"Numbered by" is a creative concept by Laurens Boks (1992) that pushes the boundaries between art and fashion. The basis is a work of art and for this he is always looking for artists who live and work in Belgium ("it must remain manageable") and whom he selects - based on gut feeling - to create unique and wearable sweatshirts in limited editions. Boks operates as follows: after a studio visit during which he and the artist view the artist’s oeuvre together, the artist creates a new square work of art which is then digitized and - enlarged - printed on cotton. Twenty panels are then cut from this to serve as the front panels of the sweatshirts.
I especially want to bring art closer to fashion and vice versa. I do this in close collaboration with the artists and which is why I always speak in the "we" form.
Untitled, 2020, Catharina Dhaen.
Due to his activities in the Antwerp art world, he knows it like the back of his hand and, again in a creative way, takes advantage of it. Among other things, by not only selling the sweatshirts via the website but also by promoting and selling them through local partnerships. Boks prefers to infiltrate existing structures such as galleries and museums (such as Museum Hof van Busleyden and soon the SMAK) where he does not offer the garments as 'merchandise' - after all, we are talking about art here - but as part of a special, temporary project instead. During the Borger Nocturnes he will also open his own pop-up gallery (in collaboration with "Hook", a lunch bar in Borgerhout). To emphasize that each sweater is unique, he hand-embroidered the artist's numbering and signature on the back of the sweatshirts, which are 95 percent cotton and 5 percent elastane. Each sweatshirt is unisex and comes in medium and large (20 copies per size). The similarity with the art world is that he first launches each new sweater at a physical event and only adds it to the webshop afterwards.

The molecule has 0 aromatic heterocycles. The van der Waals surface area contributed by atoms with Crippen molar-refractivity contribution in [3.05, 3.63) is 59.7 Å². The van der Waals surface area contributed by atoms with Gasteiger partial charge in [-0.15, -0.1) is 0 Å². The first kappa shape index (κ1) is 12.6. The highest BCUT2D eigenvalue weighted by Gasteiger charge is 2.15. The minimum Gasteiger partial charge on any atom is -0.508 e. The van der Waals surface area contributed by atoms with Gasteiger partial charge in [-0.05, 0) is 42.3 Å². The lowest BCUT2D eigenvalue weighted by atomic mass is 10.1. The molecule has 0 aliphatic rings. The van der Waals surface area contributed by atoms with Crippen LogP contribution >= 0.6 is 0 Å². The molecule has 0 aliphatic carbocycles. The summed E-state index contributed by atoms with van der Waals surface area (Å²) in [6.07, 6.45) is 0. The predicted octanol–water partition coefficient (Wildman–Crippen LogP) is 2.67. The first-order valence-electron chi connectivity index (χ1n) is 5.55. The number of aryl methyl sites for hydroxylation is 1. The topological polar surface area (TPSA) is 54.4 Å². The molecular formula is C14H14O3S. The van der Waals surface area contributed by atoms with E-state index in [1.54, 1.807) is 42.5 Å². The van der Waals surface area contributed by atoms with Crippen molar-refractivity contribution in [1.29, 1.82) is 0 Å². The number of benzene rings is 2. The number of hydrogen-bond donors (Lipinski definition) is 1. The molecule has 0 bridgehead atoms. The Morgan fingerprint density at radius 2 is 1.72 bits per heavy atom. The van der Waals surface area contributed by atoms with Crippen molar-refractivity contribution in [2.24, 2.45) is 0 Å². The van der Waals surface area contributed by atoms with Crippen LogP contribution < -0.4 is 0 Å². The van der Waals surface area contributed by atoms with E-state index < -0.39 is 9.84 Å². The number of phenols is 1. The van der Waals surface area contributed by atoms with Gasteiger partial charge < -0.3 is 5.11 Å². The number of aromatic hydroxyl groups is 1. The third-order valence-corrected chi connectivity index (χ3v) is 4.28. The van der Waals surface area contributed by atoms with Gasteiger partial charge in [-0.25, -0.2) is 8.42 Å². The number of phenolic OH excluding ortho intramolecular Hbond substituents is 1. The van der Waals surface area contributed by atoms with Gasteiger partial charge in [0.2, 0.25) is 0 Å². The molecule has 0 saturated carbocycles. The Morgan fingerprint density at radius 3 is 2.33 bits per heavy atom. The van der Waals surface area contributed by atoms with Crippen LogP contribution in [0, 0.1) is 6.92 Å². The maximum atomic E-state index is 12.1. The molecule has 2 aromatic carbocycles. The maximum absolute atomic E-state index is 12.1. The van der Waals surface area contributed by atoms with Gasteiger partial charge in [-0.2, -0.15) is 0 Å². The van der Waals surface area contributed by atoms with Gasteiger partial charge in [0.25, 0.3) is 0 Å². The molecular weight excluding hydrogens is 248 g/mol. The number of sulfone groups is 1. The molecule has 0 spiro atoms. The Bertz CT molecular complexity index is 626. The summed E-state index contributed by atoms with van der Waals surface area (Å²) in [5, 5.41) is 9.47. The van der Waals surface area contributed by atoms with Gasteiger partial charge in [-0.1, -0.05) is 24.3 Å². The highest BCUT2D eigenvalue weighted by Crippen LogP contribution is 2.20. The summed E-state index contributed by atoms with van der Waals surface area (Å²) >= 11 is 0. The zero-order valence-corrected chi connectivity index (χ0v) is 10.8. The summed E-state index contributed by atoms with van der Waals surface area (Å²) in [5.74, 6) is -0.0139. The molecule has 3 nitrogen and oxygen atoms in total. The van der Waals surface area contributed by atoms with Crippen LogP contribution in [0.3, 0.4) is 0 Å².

Everyone who buys a sweater from a collection is, as it were, part of one large work of art. During launches we invite people to show them how the collaboration came about and to get to know the artist. This often encourages dialogue and in this way art and fashion merge with each other.
Denie Put, First Touch, 2020.
Laurens' true passion lies in translating something beautiful into something graphic. He likes nothing better than to challenge an artist like Tom Volkaert, who normally mainly makes three-dimensional work, to think in a completely different way, indeed more graphically. The same applies to artists such as Catharina Dhaen, Leo Luccioni, Sergio De Beukelaer, Jan & Randoald, Denie Put and Shirley Villavicencio Pizango, whose sweaters all emphasize the characteristic of their art in a way that is unusual for them but recognizable to the public.
"Why would you hang art on the wall if you can wear it too?" wonders journalist Catherine Kosters and she’s right about that.
Tom Volkaert, Collage for Bumbered Ny, 2020.